Challenging Landscape

Birds aren’t furry and cuddly, but in many respects, they’re more similar to us than other mammals are. They build intricate homes and raise families in them. Some take long winter vacations in warm places. Many have a complex language for communicating.

There is, however, one ability that humans have that birds do not. Birds cannot control their environment. They can’t protect wetlands. They can’t manage a fishery. They can’t air-condition their nests. They have only instincts to help them solve any problems they encounter.

In soaring flight, the Malayan crested serpent eagle holds its broad wings in a shallow “V” to give it speed.

These instincts have served birds well for a long time—150 million years longer than humans have been around. But now humans are changing the planet—its surface, its climate, its oceans. These changes are coming too quickly for many birds to adapt. The future of most bird species depends on our commitment to preserving them. Are they valuable enough for us to make the effort?

Most birds with eyes on the sides of their heads, like the Malayan crested serpent eagle, have a wide visual field. That’s useful in detecting prey and keeping a watch for predators. 

The bare-faced go-away-bird was given its funny name for its featherless face. But it’s the tall, feathered plume on the top of its head that attracts the most attention.

The Value of Birds

A bird’s value might depend on how we measure value. Sometimes we value something because it is useful. Certainly, many types of birds are valuable to us because we eat them. Some birds are valuable because they eat insects and rodents. Many birds perform vital roles—pollinating plants, spreading seeds, or serving as food for predators.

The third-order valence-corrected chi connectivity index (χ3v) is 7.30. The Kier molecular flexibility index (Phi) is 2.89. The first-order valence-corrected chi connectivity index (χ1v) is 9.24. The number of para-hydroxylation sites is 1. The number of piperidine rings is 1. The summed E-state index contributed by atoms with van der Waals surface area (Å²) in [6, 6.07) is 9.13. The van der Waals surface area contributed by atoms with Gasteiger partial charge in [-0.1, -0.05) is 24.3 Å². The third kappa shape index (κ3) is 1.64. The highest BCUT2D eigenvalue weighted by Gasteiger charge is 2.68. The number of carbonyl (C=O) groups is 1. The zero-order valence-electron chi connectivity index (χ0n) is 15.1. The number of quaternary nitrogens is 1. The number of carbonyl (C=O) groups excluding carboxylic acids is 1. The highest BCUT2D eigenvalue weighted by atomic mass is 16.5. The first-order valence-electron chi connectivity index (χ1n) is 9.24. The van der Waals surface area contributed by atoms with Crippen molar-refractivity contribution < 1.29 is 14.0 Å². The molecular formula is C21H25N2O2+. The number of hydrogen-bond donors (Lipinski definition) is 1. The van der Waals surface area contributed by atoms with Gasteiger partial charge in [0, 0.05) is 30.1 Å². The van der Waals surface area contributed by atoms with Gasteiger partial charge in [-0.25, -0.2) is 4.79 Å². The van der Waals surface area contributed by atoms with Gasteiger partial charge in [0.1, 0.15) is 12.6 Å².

But one reason that wild birds matter— ought to matter—is that they are our last, best connection to the natural world. 

A few years ago, I was in a forest in northeast India. Suddenly, I heard and then began to feel in my chest, a deep rhythmic whooshing. It was the wingbeats of a pair of great hornbills.

The rainbow bunting’s bright colors impress potential mates.

The hornbills were flying to a tree with fruit. They had massive, yellow bills and hefty, white legs. They looked like a cross between a toucan and a giant panda. As they climbed around in the tree, I cried out with joy. My joy had nothing to do with what I wanted or what I possessed. It was the sheer presence of the great hornbill, which couldn’t have cared less about me.

Birds are always among us. Yet, their indifference to us ought to serve as a reminder that we’re not the measure of all things. Birds live squarely in the present. And at present, their world is still very much alive. In every corner of the globe, in nests as small as walnuts or as large as haystacks, chicks are pecking through their shells and into the light.